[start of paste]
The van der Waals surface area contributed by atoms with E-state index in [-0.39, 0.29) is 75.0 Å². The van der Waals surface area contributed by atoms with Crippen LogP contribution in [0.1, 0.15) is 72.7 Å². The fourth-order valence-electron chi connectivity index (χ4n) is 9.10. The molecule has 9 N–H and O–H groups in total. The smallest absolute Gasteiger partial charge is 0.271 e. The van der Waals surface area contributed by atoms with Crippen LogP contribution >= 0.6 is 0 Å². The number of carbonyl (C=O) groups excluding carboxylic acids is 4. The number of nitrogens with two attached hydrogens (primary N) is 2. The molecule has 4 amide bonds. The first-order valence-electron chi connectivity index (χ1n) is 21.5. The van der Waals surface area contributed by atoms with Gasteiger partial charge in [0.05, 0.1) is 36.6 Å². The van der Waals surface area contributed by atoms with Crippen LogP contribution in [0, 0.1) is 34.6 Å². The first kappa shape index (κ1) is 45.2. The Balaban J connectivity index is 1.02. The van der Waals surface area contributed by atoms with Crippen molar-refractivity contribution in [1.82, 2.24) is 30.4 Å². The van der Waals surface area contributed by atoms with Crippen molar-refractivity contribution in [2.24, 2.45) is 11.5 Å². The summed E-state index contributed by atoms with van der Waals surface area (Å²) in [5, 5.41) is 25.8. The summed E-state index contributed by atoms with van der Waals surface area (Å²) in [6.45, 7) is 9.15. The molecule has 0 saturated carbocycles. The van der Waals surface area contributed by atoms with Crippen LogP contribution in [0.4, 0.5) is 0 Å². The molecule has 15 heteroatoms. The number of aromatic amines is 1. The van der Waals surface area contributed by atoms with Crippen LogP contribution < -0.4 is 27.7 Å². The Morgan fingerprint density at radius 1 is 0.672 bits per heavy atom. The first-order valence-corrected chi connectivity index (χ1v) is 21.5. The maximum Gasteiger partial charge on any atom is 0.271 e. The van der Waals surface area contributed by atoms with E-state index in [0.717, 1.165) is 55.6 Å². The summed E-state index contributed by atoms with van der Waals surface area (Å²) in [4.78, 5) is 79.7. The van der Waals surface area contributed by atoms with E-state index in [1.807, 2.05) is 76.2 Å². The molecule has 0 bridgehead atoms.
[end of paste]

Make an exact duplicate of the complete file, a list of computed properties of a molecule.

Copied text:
The van der Waals surface area contributed by atoms with E-state index in [-0.39, 0.29) is 75.0 Å². The van der Waals surface area contributed by atoms with Crippen LogP contribution in [0.1, 0.15) is 72.7 Å². The fourth-order valence-electron chi connectivity index (χ4n) is 9.10. The molecule has 9 N–H and O–H groups in total. The smallest absolute Gasteiger partial charge is 0.271 e. The van der Waals surface area contributed by atoms with Crippen LogP contribution >= 0.6 is 0 Å². The number of carbonyl (C=O) groups excluding carboxylic acids is 4. The number of nitrogens with two attached hydrogens (primary N) is 2. The molecule has 4 amide bonds. The first-order valence-electron chi connectivity index (χ1n) is 21.5. The van der Waals surface area contributed by atoms with Gasteiger partial charge in [0.05, 0.1) is 36.6 Å². The van der Waals surface area contributed by atoms with Crippen LogP contribution in [0, 0.1) is 34.6 Å². The first kappa shape index (κ1) is 45.2. The Balaban J connectivity index is 1.02. The van der Waals surface area contributed by atoms with Crippen molar-refractivity contribution in [1.82, 2.24) is 30.4 Å². The van der Waals surface area contributed by atoms with Crippen molar-refractivity contribution in [2.24, 2.45) is 11.5 Å². The summed E-state index contributed by atoms with van der Waals surface area (Å²) in [5, 5.41) is 25.8. The summed E-state index contributed by atoms with van der Waals surface area (Å²) in [6.45, 7) is 9.15. The molecule has 0 saturated carbocycles. The van der Waals surface area contributed by atoms with Crippen LogP contribution in [0.4, 0.5) is 0 Å². The molecule has 15 heteroatoms. The number of aromatic amines is 1. The van der Waals surface area contributed by atoms with Crippen LogP contribution < -0.4 is 27.7 Å². The Morgan fingerprint density at radius 1 is 0.672 bits per heavy atom. The first-order valence-corrected chi connectivity index (χ1v) is 21.5. The maximum Gasteiger partial charge on any atom is 0.271 e. The van der Waals surface area contributed by atoms with E-state index in [0.717, 1.165) is 55.6 Å². The summed E-state index contributed by atoms with van der Waals surface area (Å²) in [4.78, 5) is 79.7. The van der Waals surface area contributed by atoms with E-state index in [1.807, 2.05) is 76.2 Å². The molecule has 0 bridgehead atoms.